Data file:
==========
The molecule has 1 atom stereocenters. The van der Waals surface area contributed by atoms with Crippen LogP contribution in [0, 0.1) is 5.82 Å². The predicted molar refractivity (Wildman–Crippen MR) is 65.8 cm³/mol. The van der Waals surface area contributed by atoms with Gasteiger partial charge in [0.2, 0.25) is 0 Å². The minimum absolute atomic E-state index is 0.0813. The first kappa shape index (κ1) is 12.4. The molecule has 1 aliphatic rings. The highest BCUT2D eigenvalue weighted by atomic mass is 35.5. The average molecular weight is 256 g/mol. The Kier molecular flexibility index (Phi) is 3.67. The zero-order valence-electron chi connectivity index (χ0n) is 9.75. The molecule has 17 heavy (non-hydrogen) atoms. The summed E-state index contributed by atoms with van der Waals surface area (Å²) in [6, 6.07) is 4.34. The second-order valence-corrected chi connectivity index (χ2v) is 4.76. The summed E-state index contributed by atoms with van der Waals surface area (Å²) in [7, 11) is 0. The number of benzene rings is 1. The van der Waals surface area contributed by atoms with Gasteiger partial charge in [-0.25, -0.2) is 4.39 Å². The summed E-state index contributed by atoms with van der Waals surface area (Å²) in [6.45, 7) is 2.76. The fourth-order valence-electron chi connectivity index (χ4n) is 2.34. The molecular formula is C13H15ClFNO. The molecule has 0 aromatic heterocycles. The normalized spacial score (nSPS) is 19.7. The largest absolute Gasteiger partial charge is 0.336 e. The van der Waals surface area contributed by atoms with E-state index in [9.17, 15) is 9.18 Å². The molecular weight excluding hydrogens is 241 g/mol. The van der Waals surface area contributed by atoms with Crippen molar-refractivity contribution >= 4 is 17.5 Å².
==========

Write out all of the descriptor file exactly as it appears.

The molecule has 1 atom stereocenters. The van der Waals surface area contributed by atoms with Crippen LogP contribution in [0, 0.1) is 5.82 Å². The predicted molar refractivity (Wildman–Crippen MR) is 65.8 cm³/mol. The van der Waals surface area contributed by atoms with Gasteiger partial charge in [0.2, 0.25) is 0 Å². The minimum absolute atomic E-state index is 0.0813. The first kappa shape index (κ1) is 12.4. The molecule has 1 aliphatic rings. The highest BCUT2D eigenvalue weighted by atomic mass is 35.5. The average molecular weight is 256 g/mol. The Kier molecular flexibility index (Phi) is 3.67. The zero-order valence-electron chi connectivity index (χ0n) is 9.75. The molecule has 17 heavy (non-hydrogen) atoms. The summed E-state index contributed by atoms with van der Waals surface area (Å²) in [6, 6.07) is 4.34. The second-order valence-corrected chi connectivity index (χ2v) is 4.76. The summed E-state index contributed by atoms with van der Waals surface area (Å²) in [7, 11) is 0. The number of benzene rings is 1. The van der Waals surface area contributed by atoms with Gasteiger partial charge in [-0.25, -0.2) is 4.39 Å². The summed E-state index contributed by atoms with van der Waals surface area (Å²) in [6.45, 7) is 2.76. The fourth-order valence-electron chi connectivity index (χ4n) is 2.34. The molecular formula is C13H15ClFNO. The molecule has 0 aromatic heterocycles. The normalized spacial score (nSPS) is 19.7. The largest absolute Gasteiger partial charge is 0.336 e. The van der Waals surface area contributed by atoms with E-state index in [9.17, 15) is 9.18 Å². The molecular weight excluding hydrogens is 241 g/mol. The van der Waals surface area contributed by atoms with Crippen molar-refractivity contribution >= 4 is 17.5 Å².